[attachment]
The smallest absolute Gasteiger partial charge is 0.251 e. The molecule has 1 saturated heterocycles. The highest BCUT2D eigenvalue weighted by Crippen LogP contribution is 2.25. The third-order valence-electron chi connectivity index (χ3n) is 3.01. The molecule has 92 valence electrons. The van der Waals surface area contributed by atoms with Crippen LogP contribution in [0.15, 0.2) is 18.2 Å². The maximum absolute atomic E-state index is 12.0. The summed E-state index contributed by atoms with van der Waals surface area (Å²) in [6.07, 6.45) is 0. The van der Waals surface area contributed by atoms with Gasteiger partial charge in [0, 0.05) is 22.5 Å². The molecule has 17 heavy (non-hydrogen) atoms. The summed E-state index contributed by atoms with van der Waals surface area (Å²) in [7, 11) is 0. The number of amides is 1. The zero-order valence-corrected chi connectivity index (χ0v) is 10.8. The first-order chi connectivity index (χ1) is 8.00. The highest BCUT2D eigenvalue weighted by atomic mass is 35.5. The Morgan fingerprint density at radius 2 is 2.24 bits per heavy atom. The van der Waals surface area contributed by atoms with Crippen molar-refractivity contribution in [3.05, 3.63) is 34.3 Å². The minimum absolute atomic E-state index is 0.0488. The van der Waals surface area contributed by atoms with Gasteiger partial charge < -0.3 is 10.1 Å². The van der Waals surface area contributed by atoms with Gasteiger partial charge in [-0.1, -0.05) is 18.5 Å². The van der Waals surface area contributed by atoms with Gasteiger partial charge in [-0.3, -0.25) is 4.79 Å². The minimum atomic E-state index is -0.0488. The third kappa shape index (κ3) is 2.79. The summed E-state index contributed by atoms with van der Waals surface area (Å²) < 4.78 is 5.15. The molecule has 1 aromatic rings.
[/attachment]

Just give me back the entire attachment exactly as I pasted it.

The smallest absolute Gasteiger partial charge is 0.251 e. The molecule has 1 saturated heterocycles. The highest BCUT2D eigenvalue weighted by Crippen LogP contribution is 2.25. The third-order valence-electron chi connectivity index (χ3n) is 3.01. The molecule has 92 valence electrons. The van der Waals surface area contributed by atoms with Crippen LogP contribution in [0.15, 0.2) is 18.2 Å². The maximum absolute atomic E-state index is 12.0. The summed E-state index contributed by atoms with van der Waals surface area (Å²) in [6.07, 6.45) is 0. The van der Waals surface area contributed by atoms with Gasteiger partial charge in [0, 0.05) is 22.5 Å². The molecule has 17 heavy (non-hydrogen) atoms. The summed E-state index contributed by atoms with van der Waals surface area (Å²) in [7, 11) is 0. The number of amides is 1. The zero-order valence-corrected chi connectivity index (χ0v) is 10.8. The first-order chi connectivity index (χ1) is 8.00. The highest BCUT2D eigenvalue weighted by atomic mass is 35.5. The Morgan fingerprint density at radius 2 is 2.24 bits per heavy atom. The van der Waals surface area contributed by atoms with Crippen molar-refractivity contribution in [3.05, 3.63) is 34.3 Å². The minimum absolute atomic E-state index is 0.0488. The van der Waals surface area contributed by atoms with Gasteiger partial charge < -0.3 is 10.1 Å². The van der Waals surface area contributed by atoms with Gasteiger partial charge in [-0.1, -0.05) is 18.5 Å². The van der Waals surface area contributed by atoms with Gasteiger partial charge in [-0.3, -0.25) is 4.79 Å². The minimum atomic E-state index is -0.0488. The third kappa shape index (κ3) is 2.79. The summed E-state index contributed by atoms with van der Waals surface area (Å²) < 4.78 is 5.15. The molecule has 1 aromatic rings.